Lieberman has voted to allow abortions to be performed at military bases funded by U.S. taxpayers. He has also voted in favor of taxpayer funding for abortions for federal workers and abortions overseas. He’s approved of military abortions, but fought against parental involvement laws related to abortion. Likewise, he voted against a pro-life amendment requiring a detailed reporting on transactions involving the body parts of babies killed by any method of abortion.

Lieberman’s defense of abortion on demand may seem curious, considering that he claims to practice Orthodox Judaism.

At a National Right to Life convention, Lieberman’s own rabbi, Barry Freundel, said that the majority of U.S. abortions were in conflict with Jewish Scripture.

According to the pro-life group Jews for Life, "life, both born and unborn, is sacred and worthy of protection … We submit that the current so-called ‘pro-choice’ position of mainstream liberal Jewish organizations is antithetical to the traditional teachings of our faith." contacted the Lieberman campaign to find out how the candidate reconciles his views on abortion with his religion, but received no response.

Despite his vociferous support of abortion, Lieberman has expressed some trepidation about assisted suicide and euthanasia. Lieberman did vote once in favor of a pro-life bill to promote pain relief for patients as an alternative to assisted suicide.

Lieberman also expressed support for Terri’s Law, the Florida legislation giving Governor Jeb Bush the authority to intervene to save the life of Terri Schiavo, a disabled woman whose husband has been fighting to disconnect her feeding tube.

"I believe that certainly in cases where there is not a living will…I feel very strongly that we ought to honor life and we ought not to create a system where people are being deprived of nutrition or hydration in a way that ends their lives."

While serving as Connecticut attorney general in the mid-1980s, Lieberman was confronted with a case involving a woman whose family sued a nursing home in an effort to starve and dehydrate her. Lieberman argued that the feeding of the woman, who was not fully conscious, be continued.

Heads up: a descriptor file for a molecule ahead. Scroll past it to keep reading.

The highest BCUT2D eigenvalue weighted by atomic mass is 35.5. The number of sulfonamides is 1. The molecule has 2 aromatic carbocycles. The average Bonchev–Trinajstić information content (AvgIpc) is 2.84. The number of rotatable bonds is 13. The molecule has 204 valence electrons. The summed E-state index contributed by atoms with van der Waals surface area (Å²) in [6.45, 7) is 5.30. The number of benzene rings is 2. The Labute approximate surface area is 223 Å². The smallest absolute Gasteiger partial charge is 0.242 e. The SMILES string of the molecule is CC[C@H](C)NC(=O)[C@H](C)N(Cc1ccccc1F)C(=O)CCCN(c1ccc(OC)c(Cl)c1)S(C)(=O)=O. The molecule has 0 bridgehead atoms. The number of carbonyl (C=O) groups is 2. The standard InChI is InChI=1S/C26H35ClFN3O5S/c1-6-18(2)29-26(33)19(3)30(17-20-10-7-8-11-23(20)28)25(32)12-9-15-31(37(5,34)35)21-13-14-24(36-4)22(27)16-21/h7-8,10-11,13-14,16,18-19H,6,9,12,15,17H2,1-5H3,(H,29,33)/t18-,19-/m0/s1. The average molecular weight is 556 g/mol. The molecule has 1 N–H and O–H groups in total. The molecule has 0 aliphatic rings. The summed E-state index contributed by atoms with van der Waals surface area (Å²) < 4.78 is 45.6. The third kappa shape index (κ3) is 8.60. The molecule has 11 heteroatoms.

Still, despite his squeamishness about euthanasia, Lieberman could not be described as "pro-life."

As Democrats for Life, an organization made up of Democrats who support the pro-life position, points out: "Pro-life Americans who want to support a Democratic candidate during next year’s presidential election will have a hard time finding legitimate options. While commentary on the number of interested leaders hoping to secure nomination abounds, diversity in the group’s views on abortion is lacking. With a total of nine declared candidates, Democratic constituents have a variety of choices when it comes to race, gender, religion, or previous experience. With respect to abortion, however, the records of each individual are not promising for pro-life voters."

Lieberman has devoted much of his professional life to public service, including a stint in the Connecticut legislature. He first gained national prominence in the 2000 Presidential campaign, when he served as pro-abortion Democrat Al Gore’s running mate.

Lieberman earned high marks from the news media for his sense of humor but condemnation from some in Hollywood for his call for family-friendly entertainment. Yet, although Lieberman often invokes themes related to family values in his speeches, pro-life groups insist that his abortion policy is anything but family-friendly.